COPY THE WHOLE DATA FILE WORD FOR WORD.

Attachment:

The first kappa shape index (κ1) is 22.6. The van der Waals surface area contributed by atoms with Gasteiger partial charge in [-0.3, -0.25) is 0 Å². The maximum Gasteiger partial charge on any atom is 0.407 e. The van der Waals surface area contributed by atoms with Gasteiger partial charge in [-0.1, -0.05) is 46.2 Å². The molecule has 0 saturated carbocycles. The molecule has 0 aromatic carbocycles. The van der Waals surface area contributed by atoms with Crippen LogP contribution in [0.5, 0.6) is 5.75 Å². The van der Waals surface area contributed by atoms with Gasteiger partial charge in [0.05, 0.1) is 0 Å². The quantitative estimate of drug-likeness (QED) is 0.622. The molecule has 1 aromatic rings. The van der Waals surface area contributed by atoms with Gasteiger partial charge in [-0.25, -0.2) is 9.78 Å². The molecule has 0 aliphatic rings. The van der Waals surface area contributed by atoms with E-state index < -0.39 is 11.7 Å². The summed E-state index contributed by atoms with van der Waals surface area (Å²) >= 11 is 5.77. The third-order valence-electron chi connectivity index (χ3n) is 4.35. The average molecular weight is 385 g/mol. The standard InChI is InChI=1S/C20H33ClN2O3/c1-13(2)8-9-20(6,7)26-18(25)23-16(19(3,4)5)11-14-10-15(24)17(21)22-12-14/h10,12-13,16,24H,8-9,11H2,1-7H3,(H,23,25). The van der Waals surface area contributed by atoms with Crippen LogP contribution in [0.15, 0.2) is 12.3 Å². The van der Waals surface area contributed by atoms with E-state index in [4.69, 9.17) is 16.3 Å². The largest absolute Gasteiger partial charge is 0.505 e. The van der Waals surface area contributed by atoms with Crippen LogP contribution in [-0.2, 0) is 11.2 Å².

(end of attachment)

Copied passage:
The first kappa shape index (κ1) is 22.6. The van der Waals surface area contributed by atoms with Gasteiger partial charge in [-0.3, -0.25) is 0 Å². The maximum Gasteiger partial charge on any atom is 0.407 e. The van der Waals surface area contributed by atoms with Gasteiger partial charge in [-0.1, -0.05) is 46.2 Å². The molecule has 0 saturated carbocycles. The molecule has 0 aromatic carbocycles. The van der Waals surface area contributed by atoms with Crippen LogP contribution in [0.5, 0.6) is 5.75 Å². The van der Waals surface area contributed by atoms with Gasteiger partial charge in [0.05, 0.1) is 0 Å². The quantitative estimate of drug-likeness (QED) is 0.622. The molecule has 1 aromatic rings. The van der Waals surface area contributed by atoms with Gasteiger partial charge in [-0.25, -0.2) is 9.78 Å². The molecule has 0 aliphatic rings. The van der Waals surface area contributed by atoms with E-state index < -0.39 is 11.7 Å². The summed E-state index contributed by atoms with van der Waals surface area (Å²) >= 11 is 5.77. The third-order valence-electron chi connectivity index (χ3n) is 4.35. The average molecular weight is 385 g/mol. The standard InChI is InChI=1S/C20H33ClN2O3/c1-13(2)8-9-20(6,7)26-18(25)23-16(19(3,4)5)11-14-10-15(24)17(21)22-12-14/h10,12-13,16,24H,8-9,11H2,1-7H3,(H,23,25). The van der Waals surface area contributed by atoms with Crippen LogP contribution in [0.15, 0.2) is 12.3 Å². The van der Waals surface area contributed by atoms with E-state index in [4.69, 9.17) is 16.3 Å². The largest absolute Gasteiger partial charge is 0.505 e. The van der Waals surface area contributed by atoms with Crippen LogP contribution in [-0.2, 0) is 11.2 Å².